During his visit to Oakland last Sunday, NFL commissioner Roger Goodell stood among fans at the Coliseum, watched a rare Raiders victory and met with team owner Al Davis.
Nice of the commish to stop by, but his timing could have been better.
A trip to the Bay Area this weekend would have been more efficient and conceivably more productive.
Goodell would see the Raiders and 49ers today at Candlestick Park and, more to the point, could arrange a meeting with both owners to provide a gentle reminder why a shared stadium is in the best interest not only of the NFL but of both teams and their fans.
With a little cooperation and a lot of money, this Raiders-49ers battle might be the last regular-season game these teams play in this dump of a stadium.
Goodell shouldn't have to make the slightest veiled threat or to twist a single arm. With both franchises and their frustrated fans mired in the most unsatisfying conditions they've simultaneously known, how much persuasion would it take?
Once among the global sports elite, the Niners and Raiders have made stunningly graceless falls from royalty. Neither has reached the playoffs since 2002, when each last managed a winning record. Neither has a designated, full-time general manager. The 49ers are on their fourth head coach in nine years, the Raiders on their fifth in eight. While the Raiders and their fans long for a .500 season, the 49ers and their fans are praying for a miracle to reach that.
And no, we haven't forgotten that neither team likes its home. That's where Goodell comes in.
Candlestick Park and the Coliseum are among the NFL's oldest and dowdiest venues, ranking 2-3 (behind the Metrodome) in the category of most repellent. The Coliseum is usable but less than ideal. The 'Stick is, well, downright embarrassing for a league of such obscene wealth.
The 49ers say they need a new stadium and have proposed building it in Santa Clara, across the street from team headquarters. They have made incremental progress but remain nowhere near a desirable funding level, much less the plunging of a shovel.
The Raiders, meanwhile, simply want a stadium more befitting of today's NFL -- something along the lines of the new 82,566-seat palace the Giants and Jets, both of whom happen to be strong postseason contenders, share in New Jersey.
The best and likely only chance of the 49ers and Raiders satisfying their stated desire is a shared facility. Given the brutal fiscal climate, especially in California, it's the most logical and efficient path to the modern NFL experience.
And as for any 49ers fan who can't stomach the thought of sharing a building with Raiders fans, or vice versa, please take a deep breath and consider the big picture.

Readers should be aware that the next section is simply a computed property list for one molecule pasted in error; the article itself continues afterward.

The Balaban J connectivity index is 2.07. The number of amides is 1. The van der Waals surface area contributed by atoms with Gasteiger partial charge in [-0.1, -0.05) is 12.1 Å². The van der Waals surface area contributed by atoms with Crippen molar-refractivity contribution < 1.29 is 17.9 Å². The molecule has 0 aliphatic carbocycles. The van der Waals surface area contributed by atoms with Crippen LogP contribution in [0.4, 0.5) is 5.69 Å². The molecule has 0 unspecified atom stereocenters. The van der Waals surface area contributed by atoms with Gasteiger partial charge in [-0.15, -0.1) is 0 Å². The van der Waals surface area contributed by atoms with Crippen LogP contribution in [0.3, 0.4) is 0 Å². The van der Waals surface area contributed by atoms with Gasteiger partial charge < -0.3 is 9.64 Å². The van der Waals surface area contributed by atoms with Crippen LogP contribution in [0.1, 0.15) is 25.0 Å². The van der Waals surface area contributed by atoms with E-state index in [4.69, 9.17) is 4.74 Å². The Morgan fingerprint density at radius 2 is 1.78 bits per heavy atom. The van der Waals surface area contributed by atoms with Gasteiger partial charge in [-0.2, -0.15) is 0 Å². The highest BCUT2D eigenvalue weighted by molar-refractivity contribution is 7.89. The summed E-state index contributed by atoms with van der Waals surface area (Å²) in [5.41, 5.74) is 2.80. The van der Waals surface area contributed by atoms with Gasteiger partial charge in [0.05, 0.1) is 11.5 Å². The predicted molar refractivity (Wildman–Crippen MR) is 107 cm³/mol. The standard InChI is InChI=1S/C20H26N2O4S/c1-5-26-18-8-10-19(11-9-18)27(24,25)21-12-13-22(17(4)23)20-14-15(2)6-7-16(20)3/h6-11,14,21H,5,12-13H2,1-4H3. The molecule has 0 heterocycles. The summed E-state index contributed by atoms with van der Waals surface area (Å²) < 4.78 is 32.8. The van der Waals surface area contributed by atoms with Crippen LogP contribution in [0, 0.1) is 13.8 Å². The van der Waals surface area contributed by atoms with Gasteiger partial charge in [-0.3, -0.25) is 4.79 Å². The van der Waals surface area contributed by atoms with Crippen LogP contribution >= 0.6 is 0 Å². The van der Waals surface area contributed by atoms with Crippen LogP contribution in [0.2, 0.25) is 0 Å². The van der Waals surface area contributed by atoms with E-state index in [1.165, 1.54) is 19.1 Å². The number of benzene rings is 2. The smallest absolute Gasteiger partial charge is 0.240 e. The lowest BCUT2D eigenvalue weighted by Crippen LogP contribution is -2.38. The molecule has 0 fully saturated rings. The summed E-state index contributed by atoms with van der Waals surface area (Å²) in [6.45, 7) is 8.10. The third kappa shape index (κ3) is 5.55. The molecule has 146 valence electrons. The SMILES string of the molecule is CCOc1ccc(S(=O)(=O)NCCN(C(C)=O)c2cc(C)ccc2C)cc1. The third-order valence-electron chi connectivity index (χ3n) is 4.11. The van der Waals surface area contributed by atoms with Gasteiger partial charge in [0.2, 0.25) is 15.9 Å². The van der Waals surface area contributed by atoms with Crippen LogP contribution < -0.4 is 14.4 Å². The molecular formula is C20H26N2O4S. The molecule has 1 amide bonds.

Understand that Goodell and, by extension, the NFL have endorsed a shared stadium and that Davis has not ruled out the possibility. Understand, too, that 49ers owner Jed York not only has said he's open to the idea but, in the event the Santa Clara vision evaporates, considers the Oakland Coliseum site as an alternate option.
The Coliseum, York told the San Francisco Chronicle last year, "has the location and the infrastructure. It's right on a freeway and it has BART access."
Last year, in his most recent public comment on the subject, Davis made clear that he likes the location of the Coliseum, if not all the aspects of it. During that same session, Al praised Jed as "a very bright young man." A new stadium would improve the image of both franchises, dramatically improve the fan experience and immediately become part of the Super Bowl rotation. In short, it would further enrich a league that hoards every dime it finds. It would be a win-win-win.
"I'd encourage (both teams) to evaluate it because it has worked in New York," Goodell said the other day. "I encourage them to take a look at that and evaluate it."
A recent analysis commissioned by the Coliseum Authority concluded a shared stadium would be doable, at an estimated cost of $860 million. The NFL, which helped pay for New Meadowlands, would pitch in for a shared stadium in Oakland.
Though no one from the 49ers or Raiders says it publicly, several knowledgeable sources say the franchises have engaged in discussions.
This weekend is the perfect opportunity for the commish to offer his input, with an interested audience, in one room. How can Al and Jed not afford to listen?
Meanwhile, we can always envy New York, where fans in that area know they'll host the 2014 Super Bowl and have reason to imagine a Giants-Jets Super Bowl even sooner.
Contact Monte Poole at email@example.com.
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